Build your own horizontal Layens hive to save money while creating the best hive possible for your bees.
By Leo Sharashkin
The Layens hive is the original horizontal hive with extra-deep frames, invented in the 19th century by Georges de Layens. More than 1 million hives of this model are in use today, and it’s the hive that I (and my bees) prefer.
This style of hive is ideal for successful overwintering and rapid spring colony buildup, even in cold climates. This model features 1-1/2-inch walls, which will protect your bees from summer heat and winter cold. This version accepts 14 Layens frames (which are equivalent to 18 Langstroth deep frames) and holds up to 45 pounds of surplus honey. If you live in an area with a more abundant honey flow, simply make the box longer by 19/16 inches for each additional frame you desire. Depending on the area and your management choices, Layens hives can consist of anywhere from 12 to 30 frames.
Diagram by Len Churchhill
The prospect of building a hive may be daunting if you’ve never built one. Let’s demystify it: A hive is just a rectangular box with a cover. You can build one with a handsaw, a hammer, and a chisel. For higher productivity, you can use a table saw and an electric drill. A small router and an air compressor with a narrow-crown staple gun will further speed things up. You can expect to spend about a day building your Layens hive.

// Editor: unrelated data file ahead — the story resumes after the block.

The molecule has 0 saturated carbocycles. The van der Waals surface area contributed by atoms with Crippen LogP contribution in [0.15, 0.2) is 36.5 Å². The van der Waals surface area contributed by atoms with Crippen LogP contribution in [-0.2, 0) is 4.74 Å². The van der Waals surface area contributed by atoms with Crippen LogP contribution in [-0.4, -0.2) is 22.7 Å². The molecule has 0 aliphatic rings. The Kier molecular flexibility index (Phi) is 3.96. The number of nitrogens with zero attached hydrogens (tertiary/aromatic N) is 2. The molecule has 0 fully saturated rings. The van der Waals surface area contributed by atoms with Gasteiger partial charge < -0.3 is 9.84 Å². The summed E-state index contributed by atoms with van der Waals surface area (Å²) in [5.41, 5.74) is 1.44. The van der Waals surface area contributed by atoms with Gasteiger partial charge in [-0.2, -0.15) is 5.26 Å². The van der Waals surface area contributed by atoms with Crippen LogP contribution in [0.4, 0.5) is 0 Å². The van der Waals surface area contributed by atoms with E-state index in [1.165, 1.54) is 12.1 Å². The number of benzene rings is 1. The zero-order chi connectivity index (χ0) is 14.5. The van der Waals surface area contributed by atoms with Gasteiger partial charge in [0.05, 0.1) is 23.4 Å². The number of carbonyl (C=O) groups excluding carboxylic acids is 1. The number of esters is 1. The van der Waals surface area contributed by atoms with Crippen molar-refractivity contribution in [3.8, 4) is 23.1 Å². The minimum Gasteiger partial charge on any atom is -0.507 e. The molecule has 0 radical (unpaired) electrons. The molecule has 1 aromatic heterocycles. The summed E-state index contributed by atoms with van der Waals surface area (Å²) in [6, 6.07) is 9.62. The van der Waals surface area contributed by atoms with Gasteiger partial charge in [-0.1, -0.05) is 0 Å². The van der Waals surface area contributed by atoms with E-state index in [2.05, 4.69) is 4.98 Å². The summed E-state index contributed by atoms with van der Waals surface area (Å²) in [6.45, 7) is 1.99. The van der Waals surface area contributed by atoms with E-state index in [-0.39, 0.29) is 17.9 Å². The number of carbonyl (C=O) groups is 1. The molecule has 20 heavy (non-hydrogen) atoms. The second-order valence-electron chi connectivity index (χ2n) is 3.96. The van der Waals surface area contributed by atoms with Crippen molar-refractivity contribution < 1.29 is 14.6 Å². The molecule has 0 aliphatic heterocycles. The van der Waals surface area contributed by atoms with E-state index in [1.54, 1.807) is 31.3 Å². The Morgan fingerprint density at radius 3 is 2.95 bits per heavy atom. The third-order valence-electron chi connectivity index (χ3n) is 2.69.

You can even construct hives without your own tools, workshop space, or woodworking skills. I once organized a hive-building party for 17 people who brought their own tools and built 33 hives and swarm traps in a day. Even those without prior woodworking experience picked up useful skills and went home with their own equipment. Now, let’s take a look at how you can build your own.
1. Cut the 2-by-10 board into four pieces at 21-7/8 inches, and four pieces at 161-1/16 inches. Rip all eight boards to 9-1/8 inches wide. These will make up the walls of the hive.
2. Prepare the tongue-and-groove joint using either a dado set and table saw or a router with a 1/2-inch router bit to create a 1/2-by-1/2-inch tongue along one side of two of the long boards and two of the short boards. Cut a 1/2-by-1/2-inch groove along one side of the other two matching long boards and two short boards.
3. Cut a rabbet that’s 3/8 by 7/16 inch along one edge of the long grooved boards on the side opposite the groove. These will become the frame rests.
4. On the long boards with a tongue, cut a rabbet that’s 5/16 by 13/16 inch on the side opposite the tongue.
5. On the short boards with a tongue, cut a 13/16-by-13/16-inch rabbet, stopping 1-3/16 inches shy of each butt end.
6. Cut two entrances in one of the long boards with a tongue. Each entrance should be a slot 4 inches wide by 1/2 inch tall. Place the slots 1-1/4 inches from the bottom edge of the board and 2 inches from each end. I use a router with a 1/2-inch straight bit for this. (You can also drill a hole and use a jigsaw instead.)
7. Now, you’re ready to assemble the hive box. Position the grooved boards on a flat surface. The long boards go between the short boards with the grooves facing up and the frame-rest rabbets on the long boards facing toward the inside of the box. Check to make sure everything is square, drill two pilot holes per corner, and then attach the sides using 3-inch deck screws.